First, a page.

MIT Researchers: 'Lies Spread Faster Than Truth'

Laverne Higgins
March 12, 2018

"Now behavioural interventions become even more important in our fight to stop the spread of false news".

And you can't blame bots; it's us, say the authors of the largest study of online misinformation.

"Falsehood diffused significantly farther, faster, deeper, and more broadly than the truth in all categories of information, and the effects were more pronounced for false political news than for false news about terrorism, natural disasters, science, urban legends, or financial information".

"The authors are very honest with the interpretation of their results: They can not claim any causality between novelty and endorsement, but they provide convincing evidence that novelty plays an important role in spreading fake information", said Manlio De Domenico, a scientist at the Bruno Kessler Foundation's Center for Information Technology in Italy who tracked how the Higgs boson rumour spread on Twitter.

Fake news spreads more rapidly on Twitter than real news does - and by a substantial margin, three scholars at the Massachusetts Institute of Technology (MIT) have found.

"It took the truth about six times as long as falsehood to reach 1,500 people". On average, false information reaches 35 percent more people than true news.

A graphic visualization of false (orange) and true (green) rumor cascades spreading on Twitter. Congress and the FBI are investigating evidence that Russian and other foreign users deliberately flooded social media with untrue reports and posts meant to mislead people about political candidates. Twitter earlier this month said it is seeking help from outside experts to better deal with the problem. Others, of course, are false and far more pernicious, such as conspiracy theories about the Parkland high school shooting in Florida. But we will have to look at the other side of the coin too, not only bots have played a major role in the activity, humans have played an equal role. "We aren't proud of how people have taken advantage of our service, or our inability to address it fast enough".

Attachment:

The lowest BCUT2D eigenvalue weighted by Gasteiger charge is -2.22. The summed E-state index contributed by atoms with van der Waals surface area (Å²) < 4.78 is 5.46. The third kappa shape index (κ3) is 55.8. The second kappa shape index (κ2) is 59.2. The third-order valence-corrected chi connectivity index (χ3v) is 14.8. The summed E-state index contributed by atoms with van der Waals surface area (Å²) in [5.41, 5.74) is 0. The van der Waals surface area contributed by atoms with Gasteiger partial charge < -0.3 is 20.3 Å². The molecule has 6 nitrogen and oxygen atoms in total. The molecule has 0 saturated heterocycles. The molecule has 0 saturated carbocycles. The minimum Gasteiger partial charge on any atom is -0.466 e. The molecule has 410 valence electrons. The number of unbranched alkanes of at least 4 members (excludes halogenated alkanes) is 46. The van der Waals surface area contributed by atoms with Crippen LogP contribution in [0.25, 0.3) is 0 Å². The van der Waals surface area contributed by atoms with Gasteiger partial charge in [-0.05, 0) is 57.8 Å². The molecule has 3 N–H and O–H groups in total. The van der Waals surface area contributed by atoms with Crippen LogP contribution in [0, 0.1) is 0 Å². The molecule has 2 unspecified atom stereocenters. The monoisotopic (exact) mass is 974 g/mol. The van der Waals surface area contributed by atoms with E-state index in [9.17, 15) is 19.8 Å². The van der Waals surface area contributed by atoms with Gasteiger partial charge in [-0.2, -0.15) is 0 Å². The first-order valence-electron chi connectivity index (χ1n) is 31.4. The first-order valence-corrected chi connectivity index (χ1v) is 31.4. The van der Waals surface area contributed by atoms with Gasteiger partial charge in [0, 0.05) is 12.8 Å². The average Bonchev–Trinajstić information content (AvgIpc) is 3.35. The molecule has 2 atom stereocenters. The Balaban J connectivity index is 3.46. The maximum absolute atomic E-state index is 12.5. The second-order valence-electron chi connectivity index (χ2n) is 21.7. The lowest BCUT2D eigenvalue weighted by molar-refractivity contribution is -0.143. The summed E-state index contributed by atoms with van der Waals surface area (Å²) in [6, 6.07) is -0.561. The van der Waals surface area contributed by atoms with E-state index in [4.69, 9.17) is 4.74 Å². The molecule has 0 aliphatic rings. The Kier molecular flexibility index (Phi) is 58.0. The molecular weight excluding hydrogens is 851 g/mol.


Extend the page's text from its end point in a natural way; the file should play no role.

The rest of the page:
The team used six independent fact-checking sources, including Snopes and Urbanlegend, to identify whether the stories in the study were genuine. He looked at Twitter accounts that mentioned or shared those stories.

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Unsurprisingly, political content was the most popular, and researchers noted spikes in the spread of false political rumours during both the 2012 and 2016 US presidential elections.

She also suggested that calling this bogus information "false stories" does not capture how malignant it is. "And treated as analogous to venereal disease". Out of those accounts, nearly 15 percent of the accounts were bots. While the bots tweeted false information at a higher rate than humans, it wasn't that much of a difference, and even without bots, lies still spread faster and farther, Roy said.

The study was conducted by researchers at MIT, and published on Thursday in the journal Science.

The researchers dug deeper to find out what kind of false information travels faster and farther.

The findings make depressing reading as politicians around the world grapple with how to educate people about determining fake news and the truth. "The central concept of this paper is veracity", Aral said.

Psychology Prof Geoffrey Beattie from Edge Hill University in Lancashire, told the BBC there is a position of power associated with being someone who shares information that others have not heard before - regardless of whether or not it is true.

"The more unusual and more sensational the story sounds, the more likely they are going to retweet", Kahan said.

They said it could be because fake news tends to be "more novel".

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